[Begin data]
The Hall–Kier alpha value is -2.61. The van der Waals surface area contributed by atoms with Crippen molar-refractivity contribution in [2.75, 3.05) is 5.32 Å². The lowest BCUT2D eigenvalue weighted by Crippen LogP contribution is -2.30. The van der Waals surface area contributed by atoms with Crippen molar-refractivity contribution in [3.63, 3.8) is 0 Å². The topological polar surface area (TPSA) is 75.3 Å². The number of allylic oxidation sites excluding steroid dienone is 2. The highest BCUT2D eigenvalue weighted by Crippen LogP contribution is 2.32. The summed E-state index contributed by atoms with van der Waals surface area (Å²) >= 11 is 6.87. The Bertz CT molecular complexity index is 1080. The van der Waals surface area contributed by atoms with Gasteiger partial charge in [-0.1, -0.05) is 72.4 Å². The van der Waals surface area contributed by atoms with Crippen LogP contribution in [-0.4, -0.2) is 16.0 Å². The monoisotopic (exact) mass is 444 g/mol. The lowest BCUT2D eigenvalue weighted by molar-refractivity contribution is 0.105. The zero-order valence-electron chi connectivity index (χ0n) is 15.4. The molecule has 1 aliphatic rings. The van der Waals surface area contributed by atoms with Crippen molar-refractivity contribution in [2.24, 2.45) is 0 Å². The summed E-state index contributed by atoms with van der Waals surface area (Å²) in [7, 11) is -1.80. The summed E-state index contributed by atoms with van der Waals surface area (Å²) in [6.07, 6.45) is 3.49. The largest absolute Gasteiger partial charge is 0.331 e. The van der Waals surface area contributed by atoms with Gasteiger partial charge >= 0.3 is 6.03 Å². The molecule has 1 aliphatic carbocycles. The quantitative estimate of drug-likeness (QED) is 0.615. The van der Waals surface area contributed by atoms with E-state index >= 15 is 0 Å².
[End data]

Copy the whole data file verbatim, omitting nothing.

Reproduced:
The Hall–Kier alpha value is -2.61. The van der Waals surface area contributed by atoms with Crippen molar-refractivity contribution in [2.75, 3.05) is 5.32 Å². The lowest BCUT2D eigenvalue weighted by Crippen LogP contribution is -2.30. The van der Waals surface area contributed by atoms with Crippen molar-refractivity contribution in [3.63, 3.8) is 0 Å². The topological polar surface area (TPSA) is 75.3 Å². The number of allylic oxidation sites excluding steroid dienone is 2. The highest BCUT2D eigenvalue weighted by Crippen LogP contribution is 2.32. The summed E-state index contributed by atoms with van der Waals surface area (Å²) >= 11 is 6.87. The Bertz CT molecular complexity index is 1080. The van der Waals surface area contributed by atoms with Gasteiger partial charge in [-0.1, -0.05) is 72.4 Å². The van der Waals surface area contributed by atoms with Crippen LogP contribution in [-0.4, -0.2) is 16.0 Å². The monoisotopic (exact) mass is 444 g/mol. The lowest BCUT2D eigenvalue weighted by molar-refractivity contribution is 0.105. The zero-order valence-electron chi connectivity index (χ0n) is 15.4. The molecule has 1 aliphatic rings. The van der Waals surface area contributed by atoms with Crippen molar-refractivity contribution in [2.24, 2.45) is 0 Å². The summed E-state index contributed by atoms with van der Waals surface area (Å²) in [7, 11) is -1.80. The summed E-state index contributed by atoms with van der Waals surface area (Å²) in [6.07, 6.45) is 3.49. The largest absolute Gasteiger partial charge is 0.331 e. The van der Waals surface area contributed by atoms with Gasteiger partial charge >= 0.3 is 6.03 Å². The molecule has 1 aliphatic carbocycles. The quantitative estimate of drug-likeness (QED) is 0.615. The van der Waals surface area contributed by atoms with E-state index >= 15 is 0 Å².